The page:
THREE areas of consideration: function, structure, cosmetics FUNCTION: Kinematics, dynamics, energy Coupling: molded to contours of patient, but not an exact match, shape rectified (adjusted) to relieve areas of skin with low load tolerance Alignment: for determining moments and forces transmitted to interface when foot is flat on ground Check socket for changing alignment (can't be done once things have been connected) Components/mechanisms: hinges and dampers, motions can be driven from external power sources (gas, electric/computers) but are usually body-powered Adjustability for kids Durability - absorb repeated shock of walking and major shocks during sports of falls - 2057 Mode of failure (slow yielding to avoid injury) Life of limb, hygiene, ease of cleaning COSMETIC covers - 3-D computer-aided design, CNC machining to generate customized shapes to match remaining limb "It is possible to function fairly well with one arm, but try walking with one leg." -2058 Tryna line knees up

Materials: at first it was carved wood, shaped leather, or beaten sheet metal -2059 Now we have thermosetting fiber-reinforced pastics hand-shaped over a plaster cast of limb, substitution of thermoforming plastics that could be automatically vacuum-formed made a leap forward Polypropylene Flex foot - traditional anthropomorphic design with imitation ankle joint and metatarsal break abandoned for functional design adopted to optimize energy storage and return, based ontwo leaf springs joined together at ankle with one splaying down toward toes to form forefoot spring and other rearward to form heel spring, adaptable to rough ground and shock-absorption (athletes!) - 2060 Carbon fiber (flexible?)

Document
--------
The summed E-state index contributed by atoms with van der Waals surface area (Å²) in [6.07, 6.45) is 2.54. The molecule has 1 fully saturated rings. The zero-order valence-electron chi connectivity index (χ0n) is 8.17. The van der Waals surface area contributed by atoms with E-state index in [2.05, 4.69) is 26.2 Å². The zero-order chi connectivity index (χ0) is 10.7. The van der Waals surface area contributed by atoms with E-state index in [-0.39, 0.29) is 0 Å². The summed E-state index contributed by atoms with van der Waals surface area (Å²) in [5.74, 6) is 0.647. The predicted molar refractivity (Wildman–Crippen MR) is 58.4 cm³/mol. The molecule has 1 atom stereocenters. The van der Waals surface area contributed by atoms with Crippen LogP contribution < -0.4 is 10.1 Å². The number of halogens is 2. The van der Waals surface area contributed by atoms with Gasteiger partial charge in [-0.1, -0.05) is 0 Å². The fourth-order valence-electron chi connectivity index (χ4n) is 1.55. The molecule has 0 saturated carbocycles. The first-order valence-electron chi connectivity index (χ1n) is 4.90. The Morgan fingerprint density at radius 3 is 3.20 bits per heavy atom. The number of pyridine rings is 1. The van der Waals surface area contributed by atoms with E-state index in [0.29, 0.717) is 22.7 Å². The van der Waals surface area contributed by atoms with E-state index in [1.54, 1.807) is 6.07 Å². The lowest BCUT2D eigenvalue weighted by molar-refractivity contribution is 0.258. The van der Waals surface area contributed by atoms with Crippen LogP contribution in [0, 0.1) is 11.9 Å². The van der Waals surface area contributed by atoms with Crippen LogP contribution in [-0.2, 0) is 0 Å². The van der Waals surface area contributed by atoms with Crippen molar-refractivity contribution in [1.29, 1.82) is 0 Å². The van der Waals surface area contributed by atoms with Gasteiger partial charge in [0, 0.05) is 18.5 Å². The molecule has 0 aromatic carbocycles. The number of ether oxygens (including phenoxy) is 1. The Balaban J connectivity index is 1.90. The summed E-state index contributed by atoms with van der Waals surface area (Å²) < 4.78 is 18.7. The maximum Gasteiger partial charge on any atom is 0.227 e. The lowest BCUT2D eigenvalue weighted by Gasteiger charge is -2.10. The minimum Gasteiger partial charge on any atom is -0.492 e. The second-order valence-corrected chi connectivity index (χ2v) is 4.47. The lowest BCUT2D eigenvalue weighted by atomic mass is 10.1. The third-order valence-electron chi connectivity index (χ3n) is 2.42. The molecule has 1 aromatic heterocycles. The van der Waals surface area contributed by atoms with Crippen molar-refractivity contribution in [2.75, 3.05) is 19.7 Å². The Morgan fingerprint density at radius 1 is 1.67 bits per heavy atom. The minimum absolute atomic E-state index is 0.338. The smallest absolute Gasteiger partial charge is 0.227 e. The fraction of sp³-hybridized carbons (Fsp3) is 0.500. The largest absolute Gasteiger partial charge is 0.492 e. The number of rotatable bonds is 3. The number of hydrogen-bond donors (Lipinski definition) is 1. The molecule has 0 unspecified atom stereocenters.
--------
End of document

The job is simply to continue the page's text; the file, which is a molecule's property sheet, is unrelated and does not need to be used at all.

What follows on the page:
Computer-aided engineering - design of customized components to match to body shape, ability to produce well-fitting socket in one visit What they do for me: cast residual limb in plaster of paris, pour positive mold, rectify manually, fabricate socket over rectified cast - takes weeks OR Use advanced technology to capture limbs shape on computer, rectify it with computer algorithms, and CNC machine to produce rectified cast in a matter of minutes, vacuum-form machinery pulls socket rapidly over cast, socket ready for trial fitting in single session, shape stored digitally in computer, can be reproduced or adjusted Difficult to measure limb/trunk because the rest of the body gets in the way (resists being orientated conveniently in machines and distorts with slightest pressure) Instrumentation for body shape scanning - contact probes measuring contours of paster casts, triangulation Use "an adapted lathe with a milling head to spiral down a large cylindrical plug of a material such as a plaster of paris mix" Rectification - two options - prosthetist uses own expertise on 3D model OR computer has rectification maps/templates -2061

Describe parts (PICTURE!): liner, hard socket - 2064